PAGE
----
By Peter Vitruk, Ph.D. For The Education Center
Originally Published In Veterinary Practice News, November 2017 – Download as a PDF
This article highlights the practical aspects of learning and using flexible fiber surgical CO2 lasers in everyday veterinary soft tissue surgeries.
The much-praised clinical benefits and ease of use of the American-made Luxar, LightScalpel and Aesculight flexible fiber surgical CO2 lasers with ergonomic scalpel-like handpieces are enjoyed by more than 12,000 physicians, dentists and veterinarians worldwide. [See bloodless laser blepharoplasty in progress in Figure 1; and bloodless laser frenectomy in progress in Figure 2.]
The flexible fiber CO2 laser has also made many veterinary softtissue procedures much simpler and far more enjoyable; consider bloodless stenotic nares laser surgery (Figures 3a, pre-operative, and 3b, intra- and immediately post-operative.
The ability of the CO2 laser’s 10,600 nm wavelength to vaporize water-rich soft-tissue makes it a true “What You See Is What You Get” surgical laser with maximum precision; its minimal collateral thermal effects are sufficient for sealing blood vessels, lymphatics and nerve endings; the surface bacteria are efficiently destroyed on incision/ablation margins.
The CO2 laser is the only practical soft-tissue surgical laser where the laser beam is used directly to cut, ablate and photocoagulate the soft tissue.
Why Flexible Fiber CO2 Laser?
Since the early days of CO2 lasers (during 1970-80s), the articulated arm beam delivery system was, and still remains, a barrier for wide adoption of this surgical technology. The paradigm change for CO2 laser surgery was brought about by the invention of the flexible fiber CO2 laser beam delivery system in 1988 (K. Laakmann and M. Levy, Luxar Corp., Washington USA).
Commercialized and perfected in the U.S. for scalpel-like functionality through extensive cooperation among physicians, dentists, veterinarians and laser engineers at Luxar Corp. and Aesculight LLC in Washington, the modern-day flexible fiber veterinary CO2 laser handpiece (Figures 4a and 4b) is pen-sized, disposable-free, autoclaveable and is easily adaptable to switch backand- forth between incision with photo-coagulation, superficial ablation with photo-coagulation, and photo-coagulation.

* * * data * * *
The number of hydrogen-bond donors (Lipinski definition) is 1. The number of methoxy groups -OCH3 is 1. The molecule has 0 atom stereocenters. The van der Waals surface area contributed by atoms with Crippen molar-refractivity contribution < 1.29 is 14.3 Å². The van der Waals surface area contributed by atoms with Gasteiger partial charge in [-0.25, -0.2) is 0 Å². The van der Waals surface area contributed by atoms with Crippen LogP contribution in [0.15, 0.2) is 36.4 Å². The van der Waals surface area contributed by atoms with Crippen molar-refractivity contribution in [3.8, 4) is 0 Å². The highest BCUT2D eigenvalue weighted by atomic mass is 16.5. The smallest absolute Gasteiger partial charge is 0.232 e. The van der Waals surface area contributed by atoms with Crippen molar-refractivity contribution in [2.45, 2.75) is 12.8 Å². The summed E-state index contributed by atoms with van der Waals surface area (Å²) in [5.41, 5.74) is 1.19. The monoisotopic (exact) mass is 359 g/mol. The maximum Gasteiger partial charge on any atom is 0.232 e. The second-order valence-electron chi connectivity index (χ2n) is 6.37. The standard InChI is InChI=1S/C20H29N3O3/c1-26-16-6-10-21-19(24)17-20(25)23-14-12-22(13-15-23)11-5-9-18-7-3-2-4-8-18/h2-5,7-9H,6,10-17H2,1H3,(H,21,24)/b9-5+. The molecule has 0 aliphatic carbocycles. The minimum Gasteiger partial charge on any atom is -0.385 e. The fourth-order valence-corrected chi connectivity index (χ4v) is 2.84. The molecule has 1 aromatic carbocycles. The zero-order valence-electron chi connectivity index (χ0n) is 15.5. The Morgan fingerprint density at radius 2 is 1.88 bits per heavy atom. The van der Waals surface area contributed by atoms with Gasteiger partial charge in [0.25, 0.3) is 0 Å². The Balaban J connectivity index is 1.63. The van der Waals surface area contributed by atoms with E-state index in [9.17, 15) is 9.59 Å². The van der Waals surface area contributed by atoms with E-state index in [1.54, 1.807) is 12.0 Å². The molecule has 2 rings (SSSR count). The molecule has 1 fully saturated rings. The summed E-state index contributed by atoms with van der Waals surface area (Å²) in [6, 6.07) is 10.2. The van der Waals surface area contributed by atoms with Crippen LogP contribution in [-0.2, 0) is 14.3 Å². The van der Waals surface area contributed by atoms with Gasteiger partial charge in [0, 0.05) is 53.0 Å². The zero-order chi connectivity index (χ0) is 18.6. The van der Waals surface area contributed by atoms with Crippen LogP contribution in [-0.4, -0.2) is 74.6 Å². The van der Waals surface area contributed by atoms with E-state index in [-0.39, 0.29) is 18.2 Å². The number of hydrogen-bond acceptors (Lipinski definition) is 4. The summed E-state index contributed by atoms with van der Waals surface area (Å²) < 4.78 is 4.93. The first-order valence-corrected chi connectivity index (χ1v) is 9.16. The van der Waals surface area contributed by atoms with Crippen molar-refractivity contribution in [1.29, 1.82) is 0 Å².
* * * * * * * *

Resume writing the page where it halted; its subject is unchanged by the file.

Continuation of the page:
The flexible fiber and its handpiece make the CO2 laser the soft tissue tool of choice for thousands of physicians, dentists and veterinarians worldwide.
The Learning Curve
The flexible fiber CO2 laser is a soft-tissue scalpel that is easy and fun to get used to. The handpiece has easily interchangeable modalities for cutting, ablation and/or photo-coagulation; and there is an abundance of training and educational resources.
An extensive knowledge base of clinical case studies[1-7] has been developed to date, thanks to millions of surgeries performed with Luxar and Aesculight flexible fiber surgical CO2 lasers. The prime example is Dr. John C. Godbold’s digital “Atlas of CO2 Laser Surgery Procedures.” It includes step-by-step slide shows and videos (with recommended power and beam settings) for the following popular veterinary surgical procedures:
Anal sac excision—closed technique; anal sac excision, open technique; cystotomy; cystotomy— transitional cell carcinoma ablation; feline perineal urethrostomy— traditional; feline perineal urethrostomy, modified; perianal adenoma; preputial stricture.
Canine neuter; feline neuter; ovariohysterectomy; tail dock and dewclaw removal.
Miscellaneous Soft-Tissue Procedures:
Abscess incision and drainage; digital fibroma excision; enterotomy; liver biopsy; sebaceous cyst; toenail lasing; choledochotomy; elbow hygroma; lick granuloma; persistent right aortic arch; thyroidectomy.
Acanthomatous epulis; gingivectomy; lingual plasmacytoma; oral mucosal hyperplasia; tissue sculpting; feline stomatitis; gingival hyperplasia; oral fibrosarcoma; sublingual sialocele.
laryngeal paralysis; nasal hyperkeratosis; soft palate resection; stenotic nares–feline; laryngeal saccule eversion; nasal planum resection; stenotic nares—canine; ventriculocordectomy.
Aural hematoma; cerumen gland adenocarcinoma and ablation through MedRx Vetscope; ear canal polyp; ear crop. Eye Procedures: cherry eye; entropion; feline squamous cell carcinoma eyelid; indolent ulcer; laser keratectomy; distichiasis; eyelid melanoma; feline squamous cell carcinoma, third eyelid; lacrimal punctotomy; meibomian gland adenoma.
Basal cell tumor ablation; histiocytoma; mammary lumpectomy; melanocytic nevus; tumor excision/ablation, ear cartilage; hemangioma; incisional biopsy; mastectomy; sebaceous hyperplasia, adenoma.